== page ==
Joya: AiR / Nuala Gorman / Ireland
“At 15.55 on Saturday September 1st I stepped off the Alsa bus into 34 degrees sunshine. Vélez-Rubio was eerily quiet as the inhabitants enjoyed their daily siesta. At 15.56 the sound of a car broke the silence and I heard my name being called. I turned around and saw Simon.
20 or 30 minutes further travel through the countryside brought us to Joya: AiR. From the top of the hill, it looked like a mirage glistening in the sunlight. Next morning I woke up asking myself what am I doing here? I can’t ever recall having two weeks of uninterrupted time to create.
My current investigations are concerned with cultural memory, emigration and family roots. This residency with Joya: AiR gave me the opportunity to experience how an emigrant might feel having left their familiar surroundings, and what difficulties they might encounter when they first arrive in a different country.
During my stay in Joya: AiR I met 15 people from different parts of the world. Almost everyone knew where Ireland is, but not one person knew where my home County of Westmeath is. For me this put things in perspective.
Over the two weeks, language was a common, recurrent topic among the residents. Though we all communicated through English, we didn’t always understand each other, resulting in a lot of blank looks, and further explanations. I have never been more aware of the language differences between British English, Irish English, and Canadian English, all so similar but very different.
As the first week progressed, I became deeply immersed in developing my technique of working with Cyanotype Printmaking. The abundance of sunshine facilitated working in this media. By the end of the second week I wished I had more time.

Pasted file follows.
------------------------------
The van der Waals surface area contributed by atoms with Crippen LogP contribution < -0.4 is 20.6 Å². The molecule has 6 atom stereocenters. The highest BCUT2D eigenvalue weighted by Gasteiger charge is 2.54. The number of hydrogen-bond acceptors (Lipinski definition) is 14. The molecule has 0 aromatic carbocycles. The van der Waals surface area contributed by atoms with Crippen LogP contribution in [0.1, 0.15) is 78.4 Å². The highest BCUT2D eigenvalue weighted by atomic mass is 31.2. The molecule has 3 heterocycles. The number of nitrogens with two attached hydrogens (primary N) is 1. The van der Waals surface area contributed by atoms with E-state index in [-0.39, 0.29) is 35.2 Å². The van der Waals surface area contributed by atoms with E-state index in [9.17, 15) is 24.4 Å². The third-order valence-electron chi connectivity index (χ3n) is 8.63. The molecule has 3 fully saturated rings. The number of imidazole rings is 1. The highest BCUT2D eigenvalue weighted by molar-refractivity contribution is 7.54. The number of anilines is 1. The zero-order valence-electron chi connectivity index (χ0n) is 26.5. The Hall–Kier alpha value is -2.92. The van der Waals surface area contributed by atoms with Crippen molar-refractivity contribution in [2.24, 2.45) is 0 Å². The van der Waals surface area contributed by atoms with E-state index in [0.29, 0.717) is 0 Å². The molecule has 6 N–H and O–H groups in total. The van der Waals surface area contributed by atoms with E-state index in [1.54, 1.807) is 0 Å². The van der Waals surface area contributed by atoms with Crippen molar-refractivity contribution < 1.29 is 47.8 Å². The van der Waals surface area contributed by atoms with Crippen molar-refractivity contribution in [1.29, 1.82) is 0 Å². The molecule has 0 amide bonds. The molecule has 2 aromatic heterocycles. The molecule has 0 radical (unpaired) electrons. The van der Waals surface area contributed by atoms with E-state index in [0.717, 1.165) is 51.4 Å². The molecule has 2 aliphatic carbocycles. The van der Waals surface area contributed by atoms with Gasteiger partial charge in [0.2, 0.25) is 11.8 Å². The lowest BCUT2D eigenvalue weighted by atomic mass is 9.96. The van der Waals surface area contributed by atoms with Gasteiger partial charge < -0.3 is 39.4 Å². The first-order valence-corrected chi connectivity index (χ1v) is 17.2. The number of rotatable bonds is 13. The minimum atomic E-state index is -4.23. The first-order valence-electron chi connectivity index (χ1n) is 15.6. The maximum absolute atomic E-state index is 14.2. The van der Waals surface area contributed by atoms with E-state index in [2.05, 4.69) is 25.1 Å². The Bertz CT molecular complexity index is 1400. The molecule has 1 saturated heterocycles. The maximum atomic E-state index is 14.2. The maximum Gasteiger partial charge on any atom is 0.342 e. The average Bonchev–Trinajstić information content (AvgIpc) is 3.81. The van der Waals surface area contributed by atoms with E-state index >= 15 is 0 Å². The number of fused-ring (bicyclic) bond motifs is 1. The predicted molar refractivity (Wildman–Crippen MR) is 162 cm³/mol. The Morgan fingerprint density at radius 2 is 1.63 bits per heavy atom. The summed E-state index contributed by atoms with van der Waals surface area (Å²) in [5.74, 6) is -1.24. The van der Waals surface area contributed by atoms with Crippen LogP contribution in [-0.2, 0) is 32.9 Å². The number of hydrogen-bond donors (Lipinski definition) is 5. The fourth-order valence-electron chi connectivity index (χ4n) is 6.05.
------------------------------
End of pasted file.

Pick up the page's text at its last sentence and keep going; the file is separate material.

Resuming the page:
I was surprised by how easily I had settled into life off-grid, adapting to 30 + degrees temperatures, a different diet, Spanish time for dinner at 21.00, integrating with different nationalities, adjusting to water shortage, living without access to technology, very little phone coverage, and no access to transport or shops. Life became minimalistic and uncomplicated. I responded to the environment and allowed nature to enter my work. I learned to live in harmony with the insects and respect the trojan work of the ants. During my daily walks past the almond trees and through pine forests I found a resonance with the Aleppo pine, which is non-native to the area. It too is an emigrant, which took root in Andalucía. For some it was welcome and for others it is not. The bark shavings, which fall away from the Aleppo pine trees, gradually found a place in my work as a motif for the emigrant.
At 9.30am, Saturday September the 15th I stepped out of the pouring rain onto the AlSA bus, feeling creatively reinvigorated and replenished.
Many thanks Donna and Simon for all your kindness”.